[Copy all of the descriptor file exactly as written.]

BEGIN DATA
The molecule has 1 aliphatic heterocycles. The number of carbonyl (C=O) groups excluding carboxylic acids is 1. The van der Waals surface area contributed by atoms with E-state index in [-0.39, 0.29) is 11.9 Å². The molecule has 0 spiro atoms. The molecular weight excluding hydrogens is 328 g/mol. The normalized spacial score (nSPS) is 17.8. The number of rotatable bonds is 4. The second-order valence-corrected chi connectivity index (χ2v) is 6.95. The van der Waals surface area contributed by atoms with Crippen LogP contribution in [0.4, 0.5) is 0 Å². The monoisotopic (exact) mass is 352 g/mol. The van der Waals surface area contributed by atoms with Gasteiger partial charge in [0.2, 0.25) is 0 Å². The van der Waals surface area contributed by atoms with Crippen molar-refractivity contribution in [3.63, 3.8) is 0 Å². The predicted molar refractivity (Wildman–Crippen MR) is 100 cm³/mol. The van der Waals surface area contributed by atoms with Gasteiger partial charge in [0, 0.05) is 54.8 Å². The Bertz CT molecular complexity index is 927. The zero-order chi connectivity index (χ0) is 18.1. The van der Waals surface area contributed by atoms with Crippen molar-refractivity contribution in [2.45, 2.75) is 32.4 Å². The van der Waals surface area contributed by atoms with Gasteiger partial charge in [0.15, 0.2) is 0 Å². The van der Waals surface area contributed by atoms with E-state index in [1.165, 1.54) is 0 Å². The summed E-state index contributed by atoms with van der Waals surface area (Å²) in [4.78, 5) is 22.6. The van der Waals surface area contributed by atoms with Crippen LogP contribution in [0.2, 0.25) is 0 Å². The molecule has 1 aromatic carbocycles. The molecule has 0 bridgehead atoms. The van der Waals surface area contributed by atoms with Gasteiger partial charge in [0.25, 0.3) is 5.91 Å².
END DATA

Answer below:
The molecule has 1 aliphatic heterocycles. The number of carbonyl (C=O) groups excluding carboxylic acids is 1. The van der Waals surface area contributed by atoms with E-state index in [-0.39, 0.29) is 11.9 Å². The molecule has 0 spiro atoms. The molecular weight excluding hydrogens is 328 g/mol. The normalized spacial score (nSPS) is 17.8. The number of rotatable bonds is 4. The second-order valence-corrected chi connectivity index (χ2v) is 6.95. The van der Waals surface area contributed by atoms with Crippen LogP contribution in [0.4, 0.5) is 0 Å². The monoisotopic (exact) mass is 352 g/mol. The van der Waals surface area contributed by atoms with Gasteiger partial charge in [0.2, 0.25) is 0 Å². The van der Waals surface area contributed by atoms with Crippen molar-refractivity contribution in [3.63, 3.8) is 0 Å². The predicted molar refractivity (Wildman–Crippen MR) is 100 cm³/mol. The van der Waals surface area contributed by atoms with Gasteiger partial charge in [0, 0.05) is 54.8 Å². The Bertz CT molecular complexity index is 927. The zero-order chi connectivity index (χ0) is 18.1. The van der Waals surface area contributed by atoms with Crippen molar-refractivity contribution in [2.45, 2.75) is 32.4 Å². The van der Waals surface area contributed by atoms with Gasteiger partial charge in [0.15, 0.2) is 0 Å². The van der Waals surface area contributed by atoms with E-state index in [1.165, 1.54) is 0 Å². The summed E-state index contributed by atoms with van der Waals surface area (Å²) in [4.78, 5) is 22.6. The van der Waals surface area contributed by atoms with Crippen LogP contribution in [0.2, 0.25) is 0 Å². The molecule has 1 aromatic carbocycles. The molecule has 0 bridgehead atoms. The van der Waals surface area contributed by atoms with Gasteiger partial charge in [0.25, 0.3) is 5.91 Å².